Mastering the Art of Product Backlog Refinement

December 13, 2023


ICAgile Team

A well-tended garden, with its lush greenery and soothing designs, makes people feel content,  relaxed, and even inspired.

In contrast, a neglected garden—overrun with weeds and wilting plants—can feel chaotic, and even foreboding. You immediately sense that something is amiss.

Think of product backlog refinement as tending to a thriving garden. The backlog acts as the garden bed, a place where ideas wait to blossom into features, improvements, and fixes. Just like a gardener weeds and prunes for healthy growth, refinement eliminates unnecessary tasks and prioritizes the most valuable work.

Whether you’re new to product backlog refinement, or your refinement practices need a little…ahem…refinement, this article will give you a comprehensive overview of the product backlog refinement process.

What Is a Product Backlog?

A product backlog is a prioritized list of features, user stories, improvements, bug fixes, and other initiatives that a team works on. The product backlog is typically maintained by a product owner or product manager. While a product backlog was originally an artifact used by a Scrum team, it’s now more widely used by a variety of teams.

What Is Product Backlog Refinement?

Product backlog refinement is the process of reviewing and updating items in the backlog on a regular basis. This includes breaking down larger items into smaller slices, adding new items, removing unnecessary ones, and ensuring the existing items have clear acceptance criteria. 

The goal is to ensure the product backlog always contains the most relevant, valuable, and well-defined items for the development team to work on at the top. When done effectively, product backlog refinement helps the team prepare for upcoming sprints. In the long-term, consistent product backlog refinement can also improve the overall product quality.

Product Backlog vs. Sprint Backlog

It’s easy to confuse the product backlog and the sprint backlog, especially because they are related.

The product backlog contains all the work required to develop the product. It includes a comprehensive list of features, bug fixes, user stories, technical work, and other tasks. The purpose of the product backlog is to capture the overall scope of work, allowing stakeholders to understand the direction of the product.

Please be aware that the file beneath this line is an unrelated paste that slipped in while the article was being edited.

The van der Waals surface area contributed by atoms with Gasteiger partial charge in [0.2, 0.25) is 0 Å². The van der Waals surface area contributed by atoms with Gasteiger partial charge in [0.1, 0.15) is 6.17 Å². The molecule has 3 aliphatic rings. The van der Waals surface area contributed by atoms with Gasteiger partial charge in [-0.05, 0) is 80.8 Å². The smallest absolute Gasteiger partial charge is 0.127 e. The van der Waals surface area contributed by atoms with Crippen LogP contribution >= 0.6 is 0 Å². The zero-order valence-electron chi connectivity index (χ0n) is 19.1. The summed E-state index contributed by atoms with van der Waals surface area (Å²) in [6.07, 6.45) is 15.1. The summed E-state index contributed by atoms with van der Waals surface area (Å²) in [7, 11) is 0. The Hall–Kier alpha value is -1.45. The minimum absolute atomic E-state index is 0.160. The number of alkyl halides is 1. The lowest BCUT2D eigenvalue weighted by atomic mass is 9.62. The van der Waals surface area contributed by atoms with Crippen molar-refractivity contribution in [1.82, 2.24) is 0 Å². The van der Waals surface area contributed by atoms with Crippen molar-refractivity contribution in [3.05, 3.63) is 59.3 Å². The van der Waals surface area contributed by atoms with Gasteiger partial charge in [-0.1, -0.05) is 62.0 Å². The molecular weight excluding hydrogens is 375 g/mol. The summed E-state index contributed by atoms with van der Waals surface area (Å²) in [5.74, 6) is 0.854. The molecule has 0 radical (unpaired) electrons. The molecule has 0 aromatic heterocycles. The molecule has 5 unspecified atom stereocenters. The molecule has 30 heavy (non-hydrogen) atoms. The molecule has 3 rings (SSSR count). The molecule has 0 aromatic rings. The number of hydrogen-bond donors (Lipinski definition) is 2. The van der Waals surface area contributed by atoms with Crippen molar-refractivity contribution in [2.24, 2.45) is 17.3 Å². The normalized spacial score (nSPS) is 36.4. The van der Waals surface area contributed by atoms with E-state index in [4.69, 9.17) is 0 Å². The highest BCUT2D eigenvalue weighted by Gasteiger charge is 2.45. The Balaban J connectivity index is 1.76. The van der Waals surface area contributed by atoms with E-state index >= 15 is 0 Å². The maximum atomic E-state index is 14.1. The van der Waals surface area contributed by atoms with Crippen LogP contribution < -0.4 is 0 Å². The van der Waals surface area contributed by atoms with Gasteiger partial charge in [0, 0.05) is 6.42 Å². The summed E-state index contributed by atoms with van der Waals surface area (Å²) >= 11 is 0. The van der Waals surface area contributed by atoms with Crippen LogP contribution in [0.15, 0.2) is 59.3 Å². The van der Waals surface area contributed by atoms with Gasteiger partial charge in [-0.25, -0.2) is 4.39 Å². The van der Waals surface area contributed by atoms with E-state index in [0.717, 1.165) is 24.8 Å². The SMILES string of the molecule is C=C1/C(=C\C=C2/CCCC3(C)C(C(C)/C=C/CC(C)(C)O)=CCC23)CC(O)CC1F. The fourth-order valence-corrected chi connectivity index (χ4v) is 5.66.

In contrast, the sprint backlog is used by the development team to plan, track, and commit to the work for the current sprint. Because a sprint covers a time-boxed period, typically between one week and one month, the sprint backlog is much smaller than the product backlog. 

How are these two backlogs related? Items in the sprint backlog are pulled from the product backlog. Both backlogs are crucial for successful agile development, as they provide transparency, flexibility, and alignment between the product vision and the team's work.

Backlog Grooming vs. Backlog Refinement

Backlog grooming and backlog refinement are often used interchangeably, and they mean the same thing.

Most development teams and Scrum masters prefer to use the term “backlog refinement” over “backlog grooming.” The word refinement expresses the idea of continuous improvement better than the word grooming does.

Who Is Responsible for the Product Backlog?

Managing a product backlog is a team effort. Here are how different team members contribute:

  • The product owner is accountable for the creation, maintenance, and prioritization of the product backlog. 
  • The Scrum master facilitates the backlog refinement process, removing any obstacles and helping the team understand and execute the backlog items effectively. 
  • The development team participates in the refinement process, providing input, estimates, and clarifications on the backlog items.

Running a Product Backlog Refinement Meeting

Running a successful product backlog refinement meeting requires proper planning, effective communication, and a clear understanding of the team's goals and priorities.

Who Attends and Facilitates a Backlog Refinement Meeting?